- Age Range: 4 - 7 years
- Grade Level: Preschool - 3
- Lexile Measure: 430 (What's this?)
- Hardcover: 40 pages
- Publisher: Clarion Books (April 17, 2018)
- Language: English
- ISBN-10: 1328781607
- ISBN-13: 978-1328781604
- Product Dimensions: 8.3 x 0.6 x 11.1 inches
- Shipping Weight: 14.2 ounces (View shipping rates and policies)
- Average Customer Review: 8 customer reviews
- Amazon Best Sellers Rank: #92,764 in Books (See Top 100 in Books)
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Moon Hardcover – April 17, 2018
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From School Library Journal
PreS-Gr 2—Moon is a young girl with a highly relatable problem. She attends school, does her homework, cleans her room, goes to soccer practice, takes trumpet lessons, and works with her math tutor. There is always so much that Moon has to do. She wonders what it would be like to live free, unburdened from her "Stuff to Do" list. Late one night, Moon encounters a friendly wolf outside in the garden. Wolf gives her a ride to a clearing in the Great Forest, where the wolf's pack welcomes her. The pack teaches Moon their "wolfy ways"—to pounce, to play, to howl, and to be truly still. Naturally, Moon must eventually return to her ordinary daily routine, but she is changed by her experience. Moon takes her wild, wolfy ways to school with her, appearing to have taught classmates to howl and pounce with a smile on her face. Simple and charming, this story reminds readers that time spent on unstructured play, on meditation, or out in nature is never wasted. Rather, these events refresh us all so that we can tackle our daily "Stuff to Do" lists. The bold, collage-style illustrations will mesmerize children. Especially striking is the contrast between the night-darkened forest and lavender-skinned Moon, attired in a white dress, frolicking joyfully with white-gray wolves. VERDICT An upbeat and howling-good read-aloud, perfect for one-on-one and storytime sharing. Recommended for purchase.—Sara White, Seminole County Public Library, Casselberry, FL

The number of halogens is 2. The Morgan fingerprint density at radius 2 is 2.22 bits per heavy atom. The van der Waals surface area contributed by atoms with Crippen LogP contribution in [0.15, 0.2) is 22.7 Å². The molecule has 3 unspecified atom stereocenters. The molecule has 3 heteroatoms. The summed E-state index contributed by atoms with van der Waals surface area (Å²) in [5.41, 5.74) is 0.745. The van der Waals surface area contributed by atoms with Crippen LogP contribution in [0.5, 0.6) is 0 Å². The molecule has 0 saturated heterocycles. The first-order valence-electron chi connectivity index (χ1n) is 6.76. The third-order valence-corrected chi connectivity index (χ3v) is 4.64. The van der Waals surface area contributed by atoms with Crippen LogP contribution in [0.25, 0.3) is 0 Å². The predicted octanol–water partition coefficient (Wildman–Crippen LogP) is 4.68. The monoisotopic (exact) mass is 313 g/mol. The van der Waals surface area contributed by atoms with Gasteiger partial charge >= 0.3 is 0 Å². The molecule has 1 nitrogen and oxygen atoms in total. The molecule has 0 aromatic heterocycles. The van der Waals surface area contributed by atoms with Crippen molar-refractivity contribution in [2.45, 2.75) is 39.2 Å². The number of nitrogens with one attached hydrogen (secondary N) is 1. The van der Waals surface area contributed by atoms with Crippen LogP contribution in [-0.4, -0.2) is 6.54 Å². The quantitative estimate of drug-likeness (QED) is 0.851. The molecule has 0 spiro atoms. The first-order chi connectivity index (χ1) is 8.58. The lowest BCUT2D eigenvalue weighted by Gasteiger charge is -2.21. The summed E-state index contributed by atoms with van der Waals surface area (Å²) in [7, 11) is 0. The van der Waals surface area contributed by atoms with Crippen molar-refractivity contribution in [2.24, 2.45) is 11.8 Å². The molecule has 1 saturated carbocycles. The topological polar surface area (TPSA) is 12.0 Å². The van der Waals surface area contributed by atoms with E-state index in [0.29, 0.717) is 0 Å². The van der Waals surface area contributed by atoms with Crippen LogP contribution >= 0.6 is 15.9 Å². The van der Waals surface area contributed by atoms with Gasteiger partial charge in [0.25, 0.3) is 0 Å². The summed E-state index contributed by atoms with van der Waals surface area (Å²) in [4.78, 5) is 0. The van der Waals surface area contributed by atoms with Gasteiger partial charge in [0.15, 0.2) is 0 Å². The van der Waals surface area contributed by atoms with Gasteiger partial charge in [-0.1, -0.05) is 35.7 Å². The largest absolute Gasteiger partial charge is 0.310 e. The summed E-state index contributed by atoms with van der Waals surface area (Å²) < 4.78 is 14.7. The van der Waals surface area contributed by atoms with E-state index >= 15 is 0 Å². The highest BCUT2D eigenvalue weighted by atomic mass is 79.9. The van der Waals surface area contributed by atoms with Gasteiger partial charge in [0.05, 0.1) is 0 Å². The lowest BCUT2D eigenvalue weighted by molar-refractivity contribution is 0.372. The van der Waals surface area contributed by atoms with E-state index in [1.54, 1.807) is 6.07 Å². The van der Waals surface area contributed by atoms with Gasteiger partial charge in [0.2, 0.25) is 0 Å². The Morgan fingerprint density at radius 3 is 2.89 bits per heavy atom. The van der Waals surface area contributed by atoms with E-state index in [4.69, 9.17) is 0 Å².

"A paean to Where the Wild Things Are that reminds readers of the importance of play and of stillness in a busy world."--Booklist, review